Tuesday, December 4, 2007

Social Media Adoption Higher for Non-Profits

I have a soft spot for the University of Massachusetts, as two of my siblings and I graduated from UMass Amherst and my sister is currently enrolled at UMass Dartmouth. Soft spot aside, a recent study by the Center for Marketing Research at UMass Dartmouth found that non-profits are more likely to use social media than Fortune 500 companies.

In fact, 75% of the surveyed non-profits utilize social media or Web 2.0 strategies to assist their fundraising and/or outreach efforts. And, non-profits are much more likely than Fortune 500 companies to blog!

Maybe it's just me, but I'm not that surprised. Corporate blogging opens up a whole can of worms. Non-profits are often smaller, perhaps with fewer regulations, than Fortune 500 companies... though this study did look at the largest US non-profits. Or, perhaps non-profits are more likely to pursue "free" marketing like social media.

Why do you think non-profits are more likely to use social media than other groups?

Study Details: The Center performed a telephone survey of the 200 non-profits named by Forbes Magazine as the largest US charities in 2006. Over 1/3 answered, which is a great response rate and makes the data statistically significant. More details are available at the Center for Marketing Research website.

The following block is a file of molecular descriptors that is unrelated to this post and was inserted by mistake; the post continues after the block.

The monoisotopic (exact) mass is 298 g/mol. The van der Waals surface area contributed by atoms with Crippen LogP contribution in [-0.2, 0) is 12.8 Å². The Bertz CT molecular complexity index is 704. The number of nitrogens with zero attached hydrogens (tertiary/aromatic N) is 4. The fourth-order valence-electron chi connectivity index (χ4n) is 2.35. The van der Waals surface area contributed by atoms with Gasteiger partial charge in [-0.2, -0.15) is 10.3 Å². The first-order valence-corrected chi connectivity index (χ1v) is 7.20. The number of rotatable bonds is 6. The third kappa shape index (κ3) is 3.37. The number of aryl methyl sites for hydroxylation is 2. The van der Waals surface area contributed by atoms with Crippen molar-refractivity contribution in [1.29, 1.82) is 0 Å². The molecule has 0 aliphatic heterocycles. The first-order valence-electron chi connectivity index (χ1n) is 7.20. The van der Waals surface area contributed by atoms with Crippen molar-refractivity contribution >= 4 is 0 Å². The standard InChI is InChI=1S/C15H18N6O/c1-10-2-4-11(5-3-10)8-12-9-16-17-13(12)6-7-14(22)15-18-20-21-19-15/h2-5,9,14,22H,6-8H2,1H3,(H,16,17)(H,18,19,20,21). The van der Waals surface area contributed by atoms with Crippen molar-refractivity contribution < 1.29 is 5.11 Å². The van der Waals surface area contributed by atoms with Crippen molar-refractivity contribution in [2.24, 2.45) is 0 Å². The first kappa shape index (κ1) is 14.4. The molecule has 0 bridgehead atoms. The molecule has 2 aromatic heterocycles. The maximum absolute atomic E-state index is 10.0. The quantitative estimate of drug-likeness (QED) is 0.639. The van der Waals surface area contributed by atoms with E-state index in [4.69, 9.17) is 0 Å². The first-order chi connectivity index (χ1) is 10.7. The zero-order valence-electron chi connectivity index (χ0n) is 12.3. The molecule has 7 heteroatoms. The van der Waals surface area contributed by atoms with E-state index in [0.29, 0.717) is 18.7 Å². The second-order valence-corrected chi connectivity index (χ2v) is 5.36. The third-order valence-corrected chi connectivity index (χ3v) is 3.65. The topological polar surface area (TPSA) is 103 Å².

Noah said...

I think that most backward thinking corporations support a culture of closed decision making and general lack of transparency about business decisions. Blogs encourage sharing and scrutiny, but they also help people connect. Charity and social events always go hand in hand, so blogging popularity is the natural progression when these activities move to the web.

Liz said...

It might have to do with the fact that there are a lot of nonprofit marketing/communications work is less controlled in smaller organizations? Thus a young, web-savvy Coordinator could start a social media initiative for the company.

Or mabye it's because the roots of a lot of nonprofit work come from the community, so this idea of tapping into "the people" and giving them greater share in voicing their opinions is easier to swallow/naturally in line with management's POV.

Casey said...

Liz I think you're spot on with your second idea - non-profits are all about the community. With corporations, it may be harder for them to see the benefit from showing potential consumers the "guts" of their organizations through blogging. They don't realize that if people feel like they know a company, they're more likely to be loyal to it. Loyalty = $$$.